Saying NO to diet culture and YES to loving your body

A conversation with Malik Turley

You may not have heard the phrase diet culture, but it is what makes you think that you’re not the “right” size. Diet culture has you feeling guilty about eating a cookie rather than an apple.  Diet culture contributes to a system that has you believing that your body is the problem rather than the companies that design and make clothes that don’t fit you in the first place. I – Nicole Havelka, founder of the Defy the Trend community – and Malik Turley, founder of the Tapas Movement, had a chat to tell you what diet culture is, and how to resist it so that it stops compounding the burnout you already feel. Below is a lightly edited transcript of our conversation about diet culture and how to resist it.

Nicole: Hi, good morning or afternoon or whatever time zone you might be in. I’m Nicole Havelka. I am your burnout coach with the Defy the Trend community. And we are here talking about diet culture, specifically resisting diet culture and learning to say no to it so that you can love your body more and maybe even be a little healthier. We might dispel some of those myths as well.

And with me is my friend and founder of the Tapas Movement, Malik Turley. And I am delighted that you’re here. … I’m in Columbus, Ohio. You’re in Valencia, Spain, which is super cool. I love the interwebs. Malik, tell us more about yourself and about the Tapas Movement and about why you care about dismantling diet culture.

Malik’s journey to realizing what diet culture is

Malik: Sure. I will probably go in a little different order. So, as Nicole said, I’m Malik, and I am in Valencia, Spain. It is sunny and beautiful and afternoon for me, depending on where you are. I started doing the work around dismantling diet culture entirely by accident. I didn’t realize that it was a thing. I didn’t have that vocabulary. 

I was just minding my own business, living my life in my body, and started teaching dance and fitness and movement classes in general. … Fitness is a weird one. I’m working on getting that out of my vocabulary because, anyway, that’s a whole other [conversation] we can have a whole ’nother talk about that. So, I’m a movement instructor, and in that context, I started meeting women and talking like you do, a little bit deeper than maybe you do with random people on the street and uncovered something that I didn’t realize.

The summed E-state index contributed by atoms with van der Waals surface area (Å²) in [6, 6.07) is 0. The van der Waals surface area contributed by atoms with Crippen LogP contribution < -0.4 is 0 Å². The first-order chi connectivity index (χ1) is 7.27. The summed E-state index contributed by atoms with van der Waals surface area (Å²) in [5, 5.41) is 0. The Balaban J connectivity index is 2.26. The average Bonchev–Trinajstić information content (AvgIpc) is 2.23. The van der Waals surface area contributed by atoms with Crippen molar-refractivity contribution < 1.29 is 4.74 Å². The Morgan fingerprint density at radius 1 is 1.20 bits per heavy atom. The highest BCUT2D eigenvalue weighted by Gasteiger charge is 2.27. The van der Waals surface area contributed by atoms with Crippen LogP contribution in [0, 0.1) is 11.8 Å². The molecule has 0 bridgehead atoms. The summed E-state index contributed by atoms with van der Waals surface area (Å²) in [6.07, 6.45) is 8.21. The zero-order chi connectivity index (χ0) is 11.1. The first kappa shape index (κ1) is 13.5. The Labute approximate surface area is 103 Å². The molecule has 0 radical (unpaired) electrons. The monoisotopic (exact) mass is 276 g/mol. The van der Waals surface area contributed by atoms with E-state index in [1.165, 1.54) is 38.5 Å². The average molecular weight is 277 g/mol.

I have my entire life, been very confident in myself. Like, I’m smart, I can do good things, I can do hard things, whatever. That has been a part of me, my whole existence, my perception of my physical form, not so positive in my youth, right? But to me, those were two very different things.

Malik Turley smiling at the camera. She is the founder of the Tapas Movement, a community committed to dismantling diet culture.

And as I started talking to women, I learned that, for a lot of them, it’s all the same thing: ow they feel about their body dictates how they feel about themselves. And I got fired up, and I was like, we need to separate that and do some work around that. Okay, that’s fine. Then I started looking at the world and seeing how much society is giving women that – and men – but women more.

So that message, that what they look like is the value they bring to the world, and anything else is secondary. And that got me even more fired up. And then I started exploring the links and the background between where did [diet culture] come from? And I discovered horrible things in the past. It is based on racism, on sexism – on a lot of fallacies that present themselves as science, but they’re not.

And with that behind this societal idea, it’s no mystery why we are so bunched up about what we look like and how impossible it is to get to that “ideal” and all of that stuff. So that is how I got into this work. Tapas Movement is a community focused on doing that dismantling [of diet culture], sharing some of that information so people can see where those ideas that they hold are coming from and how to change them and what else they can do and how else they can be inside their bodies and happy rather than up against all the yuck that society says.